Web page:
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MY CAR

How much does it cost to register a vehicle in Australia?

01 August 2022

 

The cost of registration for a vehicle in Australia varies from state to state, and can range from a few hundred dollars to over a thousand – especially if you’re absolutely set on those personalised number plates.

Several factors determine car registration fees, and the differences between each state can get confusing.

How car registration costs are calculated

Car registration costs are calculated in as many different ways as there are states and territories. The factors involved can range from the vehicle weight, to the number of cylinders, to the engine size in cubic centimeters, and so on.

In some states, CTP Insurance is included in the registration fees, whereas in others you will have to purchase it separately in order to legally be able to drive your vehicle.

CTP or Third Party Property Damage?

These two types of insurance are often confused. It’s an easy thing to mix up, which could be a frustrating place to be in after an accident may have happened. So, let’s explain the differences to clear the waters.

Compulsory Third Party (CTP) Insurance is mandatory state-based insurance that you purchase along with your vehicle registration. Some states include the cost of CTP in vehicle registration, which we cover below. It’s attached to the registration of your vehicle and covers the at-fault driver against compensation claims from people injured in a motor vehicle incident.

Third Party Property Damage (TPPD) Car Insurance, on the other hand, is an entirely separate type of insurance. It only covers damage you cause to other people’s car and property – and doesn’t cover your own car at all. That means that if you’re in an accident that is your fault, the damage caused by your car can be covered, but not your legal liability for any injuries that occur to other people or their property.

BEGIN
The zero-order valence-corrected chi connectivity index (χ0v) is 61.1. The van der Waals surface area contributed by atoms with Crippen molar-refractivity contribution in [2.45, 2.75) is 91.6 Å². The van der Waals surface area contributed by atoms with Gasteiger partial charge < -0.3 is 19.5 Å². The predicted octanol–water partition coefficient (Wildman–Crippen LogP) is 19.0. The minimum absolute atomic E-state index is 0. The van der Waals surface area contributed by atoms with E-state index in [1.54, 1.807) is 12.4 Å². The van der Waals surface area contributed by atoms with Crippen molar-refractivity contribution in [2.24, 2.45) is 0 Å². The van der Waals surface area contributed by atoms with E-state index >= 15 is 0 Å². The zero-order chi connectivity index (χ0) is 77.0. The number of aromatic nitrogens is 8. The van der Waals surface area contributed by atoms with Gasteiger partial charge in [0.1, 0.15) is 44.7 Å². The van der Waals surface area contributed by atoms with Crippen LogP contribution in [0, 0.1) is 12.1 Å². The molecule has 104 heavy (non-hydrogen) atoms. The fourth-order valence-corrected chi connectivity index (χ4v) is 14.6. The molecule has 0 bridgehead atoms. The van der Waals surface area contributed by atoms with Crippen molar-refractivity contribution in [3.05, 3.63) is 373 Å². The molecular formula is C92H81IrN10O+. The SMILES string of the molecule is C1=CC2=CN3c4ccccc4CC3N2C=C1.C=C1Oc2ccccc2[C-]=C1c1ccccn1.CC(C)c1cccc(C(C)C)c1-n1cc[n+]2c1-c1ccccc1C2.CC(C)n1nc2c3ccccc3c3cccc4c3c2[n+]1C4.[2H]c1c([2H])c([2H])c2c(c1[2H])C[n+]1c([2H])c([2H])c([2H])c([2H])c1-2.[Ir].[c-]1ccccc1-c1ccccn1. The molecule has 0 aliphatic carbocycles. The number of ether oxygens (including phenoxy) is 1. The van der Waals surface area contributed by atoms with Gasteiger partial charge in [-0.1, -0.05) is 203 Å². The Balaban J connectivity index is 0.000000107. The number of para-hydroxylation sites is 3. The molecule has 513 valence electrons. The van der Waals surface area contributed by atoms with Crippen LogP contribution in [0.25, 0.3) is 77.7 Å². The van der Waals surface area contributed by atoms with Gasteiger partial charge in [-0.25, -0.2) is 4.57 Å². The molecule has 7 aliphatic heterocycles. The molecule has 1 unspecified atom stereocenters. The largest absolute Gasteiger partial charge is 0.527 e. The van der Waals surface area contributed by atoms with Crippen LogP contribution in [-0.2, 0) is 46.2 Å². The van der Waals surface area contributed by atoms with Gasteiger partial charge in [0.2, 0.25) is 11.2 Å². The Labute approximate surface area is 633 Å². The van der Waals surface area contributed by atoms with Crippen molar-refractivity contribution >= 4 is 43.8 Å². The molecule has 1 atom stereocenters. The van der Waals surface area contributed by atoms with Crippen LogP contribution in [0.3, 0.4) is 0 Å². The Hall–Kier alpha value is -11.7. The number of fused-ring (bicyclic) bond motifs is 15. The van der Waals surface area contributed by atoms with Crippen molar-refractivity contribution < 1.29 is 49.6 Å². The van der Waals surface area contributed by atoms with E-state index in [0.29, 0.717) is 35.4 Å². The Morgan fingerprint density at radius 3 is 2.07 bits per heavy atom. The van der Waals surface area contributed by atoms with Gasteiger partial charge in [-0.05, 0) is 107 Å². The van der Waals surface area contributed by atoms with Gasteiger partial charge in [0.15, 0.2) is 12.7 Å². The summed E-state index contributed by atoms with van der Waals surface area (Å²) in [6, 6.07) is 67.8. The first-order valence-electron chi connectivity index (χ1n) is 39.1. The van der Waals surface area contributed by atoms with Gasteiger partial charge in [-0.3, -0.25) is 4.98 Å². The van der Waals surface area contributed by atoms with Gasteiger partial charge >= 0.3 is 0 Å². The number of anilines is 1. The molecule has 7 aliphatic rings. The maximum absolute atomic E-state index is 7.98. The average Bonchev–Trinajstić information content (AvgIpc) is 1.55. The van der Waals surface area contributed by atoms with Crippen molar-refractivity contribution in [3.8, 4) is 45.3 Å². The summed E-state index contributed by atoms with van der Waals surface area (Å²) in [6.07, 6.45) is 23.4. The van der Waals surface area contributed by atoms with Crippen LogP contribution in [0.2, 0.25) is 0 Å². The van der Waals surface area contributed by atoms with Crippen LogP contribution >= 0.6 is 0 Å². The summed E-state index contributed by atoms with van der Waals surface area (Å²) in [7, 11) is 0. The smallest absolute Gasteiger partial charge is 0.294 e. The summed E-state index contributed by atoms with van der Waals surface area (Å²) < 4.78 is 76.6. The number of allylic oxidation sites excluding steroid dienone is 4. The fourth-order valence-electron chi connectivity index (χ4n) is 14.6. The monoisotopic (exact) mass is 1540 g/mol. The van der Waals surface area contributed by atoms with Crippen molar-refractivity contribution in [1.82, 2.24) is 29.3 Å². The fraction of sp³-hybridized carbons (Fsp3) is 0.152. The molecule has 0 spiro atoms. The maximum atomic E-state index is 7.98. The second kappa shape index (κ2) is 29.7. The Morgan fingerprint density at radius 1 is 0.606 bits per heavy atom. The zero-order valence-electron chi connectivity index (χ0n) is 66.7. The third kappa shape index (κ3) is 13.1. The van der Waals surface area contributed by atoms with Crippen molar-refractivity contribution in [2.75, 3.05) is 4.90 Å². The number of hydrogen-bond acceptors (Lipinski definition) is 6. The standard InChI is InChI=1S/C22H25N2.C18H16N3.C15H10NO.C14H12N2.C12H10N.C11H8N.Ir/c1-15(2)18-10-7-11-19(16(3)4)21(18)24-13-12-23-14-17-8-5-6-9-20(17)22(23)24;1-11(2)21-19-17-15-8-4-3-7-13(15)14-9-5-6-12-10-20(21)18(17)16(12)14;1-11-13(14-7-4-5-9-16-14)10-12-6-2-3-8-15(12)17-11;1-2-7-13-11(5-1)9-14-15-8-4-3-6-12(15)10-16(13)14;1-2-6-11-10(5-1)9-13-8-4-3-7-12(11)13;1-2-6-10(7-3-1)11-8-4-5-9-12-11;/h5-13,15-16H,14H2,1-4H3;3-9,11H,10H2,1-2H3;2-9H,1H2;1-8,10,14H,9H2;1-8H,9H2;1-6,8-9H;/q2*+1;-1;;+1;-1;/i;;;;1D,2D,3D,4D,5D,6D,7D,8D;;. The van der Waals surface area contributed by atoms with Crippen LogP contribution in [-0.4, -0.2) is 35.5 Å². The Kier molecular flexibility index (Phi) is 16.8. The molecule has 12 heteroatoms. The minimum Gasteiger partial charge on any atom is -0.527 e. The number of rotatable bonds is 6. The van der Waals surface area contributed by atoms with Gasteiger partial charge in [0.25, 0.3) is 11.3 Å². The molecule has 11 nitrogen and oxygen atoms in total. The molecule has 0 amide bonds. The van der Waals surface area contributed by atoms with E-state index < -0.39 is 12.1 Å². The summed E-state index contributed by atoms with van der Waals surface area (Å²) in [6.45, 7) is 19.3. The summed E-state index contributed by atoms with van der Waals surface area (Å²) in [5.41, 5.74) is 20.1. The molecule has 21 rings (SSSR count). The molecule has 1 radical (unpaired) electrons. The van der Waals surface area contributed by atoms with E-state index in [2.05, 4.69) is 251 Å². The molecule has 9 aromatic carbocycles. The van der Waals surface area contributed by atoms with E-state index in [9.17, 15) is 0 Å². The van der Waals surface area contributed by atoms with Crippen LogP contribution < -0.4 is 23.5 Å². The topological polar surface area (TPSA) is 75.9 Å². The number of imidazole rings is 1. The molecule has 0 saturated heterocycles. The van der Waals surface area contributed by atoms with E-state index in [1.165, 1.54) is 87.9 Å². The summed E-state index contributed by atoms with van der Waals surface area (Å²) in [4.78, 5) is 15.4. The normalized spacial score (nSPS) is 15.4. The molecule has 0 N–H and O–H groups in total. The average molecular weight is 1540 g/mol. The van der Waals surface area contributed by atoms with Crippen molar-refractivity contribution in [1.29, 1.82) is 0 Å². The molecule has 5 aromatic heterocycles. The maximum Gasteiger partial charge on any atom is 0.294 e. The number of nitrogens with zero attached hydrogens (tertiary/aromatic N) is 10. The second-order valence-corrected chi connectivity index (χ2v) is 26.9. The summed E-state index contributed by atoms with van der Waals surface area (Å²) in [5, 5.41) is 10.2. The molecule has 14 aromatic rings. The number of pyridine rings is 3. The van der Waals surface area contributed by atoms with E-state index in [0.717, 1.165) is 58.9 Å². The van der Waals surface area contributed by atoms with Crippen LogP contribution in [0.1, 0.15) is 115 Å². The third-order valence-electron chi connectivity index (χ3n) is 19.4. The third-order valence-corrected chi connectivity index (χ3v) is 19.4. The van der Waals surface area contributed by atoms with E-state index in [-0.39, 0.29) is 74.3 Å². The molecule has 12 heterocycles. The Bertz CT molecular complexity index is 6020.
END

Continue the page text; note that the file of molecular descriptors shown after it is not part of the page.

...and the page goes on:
To learn more about what’s covered with CTP or TPPD, refer to the relevant PDS document.

Car registration costs by state in Australia

QLD

In Queensland, your vehicle registration fee has three parts to it:

  • The registration fee.
  • The traffic improvement fee.
  • A CTP insurance premium.

A vehicle levy is then applied to the fees, and changes based on the number of cylinders a car has.

The CTP is included in your registration fee, and is valid for the same period of time the vehicle is registered. Once it comes to renewing, you have the option of switching to a different CTP insurer, like Suncorp Insurance.

Head to the Queensland Government website to get a full list of registration costs.

NSW

In New South Wales, things are done a little differently. Registration fees start at a flat rate of $68, which is added to a vehicle tax that depends on the type of vehicle being registered. This vehicle tax is based on weight if it’s a light vehicle up to 2.5 tonnes, a caravan, or a trailer. Motorcycles, on the other hand, just have a flat rate of $67.

Prior to registering your vehicle, you’ll need to pay for a Green Slip, which is a common name for CTP Insurance in NSW.

You can learn more on the Transport for NSW registration costs web page.

ACT

In the Australian Capital Territory, vehicle registration is broken down into government fees, registrations fees, and Motor Accident Injuries (MAI) Insurance – a similar scheme to CTP insurance.

There are a number of components that go into these fees:

  • Road rescue fee.
  • Road safety contribution.
  • Lifetime care and support levy.
  • Motor accident levy.
  • Registration fee, based on vehicle type and tare weight, and usgae.

There’s a lot that goes into the vehicle registration fees, and each element can vary overall cost.

To learn more, head to the Access Canberra website.

VIC

In Victoria, vehicle registration and CTP is bundled together and administered by VicRoads. These fees will vary based on where your vehicle is usually kept, with there being three zones of differentiation:

  • Metropolitan (high risk zone).
  • Outer Metropolitan (medium risk zone).
  • Rural (low risk zone).